Workers' Compensation Appeal Tribunal, et al. v. Fraser Health Authority, et al.
(British Columbia) (Civil) (By Leave)
Workers' compensation - Boards and tribunals, Jurisdiction, Appeals, Judicial review, Standard of review.
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Administrative law - Boards and tribunals - Jurisdiction - Appeals - Judicial review - Standard of review - Workers’ Compensation - Causation - Did the Court of Appeal err in concluding that it is patently unreasonable to conclude that section 253.1(5) of the Act permits WCAT to reopen an appeal to cure a patently unreasonable error - Did the Court of Appeal err in concluding that it is patently unreasonable to conclude that a panel other than the original panel may reopen an appeal to cure a jurisdictional defect - Did the Court of Appeal err in concluding that if there is a valid reconsideration decision, the object of judicial review is solely the reconsideration decision - Did the Court of Appeal err in concluding that if the reconsideration decision is the object of review, the standard of judicial review of that decision is patent unreasonableness - Whether the appropriate approach of the courts on judicial review of findings of fact made by an administrative tribunal should be to determine whether there was evidence capable of supporting the findings or to go further and determine also whether such evidence was sufficient - Workers’ Compensation Act, R.S.B.C. 1996, c. 492.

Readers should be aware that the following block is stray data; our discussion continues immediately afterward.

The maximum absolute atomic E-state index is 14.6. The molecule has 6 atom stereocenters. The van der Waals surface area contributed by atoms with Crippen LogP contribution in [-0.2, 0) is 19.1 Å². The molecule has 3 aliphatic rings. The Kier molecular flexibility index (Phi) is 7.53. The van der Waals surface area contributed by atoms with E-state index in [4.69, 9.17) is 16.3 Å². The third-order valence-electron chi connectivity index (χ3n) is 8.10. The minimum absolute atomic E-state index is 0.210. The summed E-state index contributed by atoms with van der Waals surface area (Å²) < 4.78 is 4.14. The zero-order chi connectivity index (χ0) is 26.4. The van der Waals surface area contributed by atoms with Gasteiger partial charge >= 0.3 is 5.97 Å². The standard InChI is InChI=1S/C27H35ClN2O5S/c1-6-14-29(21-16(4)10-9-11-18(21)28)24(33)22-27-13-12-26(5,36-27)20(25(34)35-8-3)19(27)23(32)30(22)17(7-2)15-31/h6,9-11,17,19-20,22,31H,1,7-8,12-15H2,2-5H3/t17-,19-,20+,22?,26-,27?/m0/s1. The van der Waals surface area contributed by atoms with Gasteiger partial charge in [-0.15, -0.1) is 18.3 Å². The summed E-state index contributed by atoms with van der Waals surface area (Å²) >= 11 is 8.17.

The three individuals are among six laboratory technicians employed at Mission Memorial Hospital in B.C. who contracted breast cancer during the period from 1970 and 2004. They applied to the Workers’ Compensation Board for workers compensation benefits, which were denied on the basis that the workplace had not been shown to have caused or materially contributed to the worker’s condition. These decisions were confirmed by the Board’s Review Division. On appeal to the Workers’ Compensation Appeal Tribunal (“WCAT”), it found that the workers had met the burden of proof in establishing a causal connection. On reconsiderations by a Review Panel, the decisions were found not to have been patently unreasonable. On an application for judicial review to the Supreme Court of British Columbia, the parties proceeded with one application as representative of all three. The Court held that there had been “no evidence” from which causation could have been inferred. The Tribunal’s original decision having been found patently unreasonable, the reconsideration decision was held to be incorrect. The Court remitted the matter to the Tribunal for reconsideration. The British Columbia Court of Appeal dismissed the appeal, with Newbury and Bennett JJ.A. dissenting.
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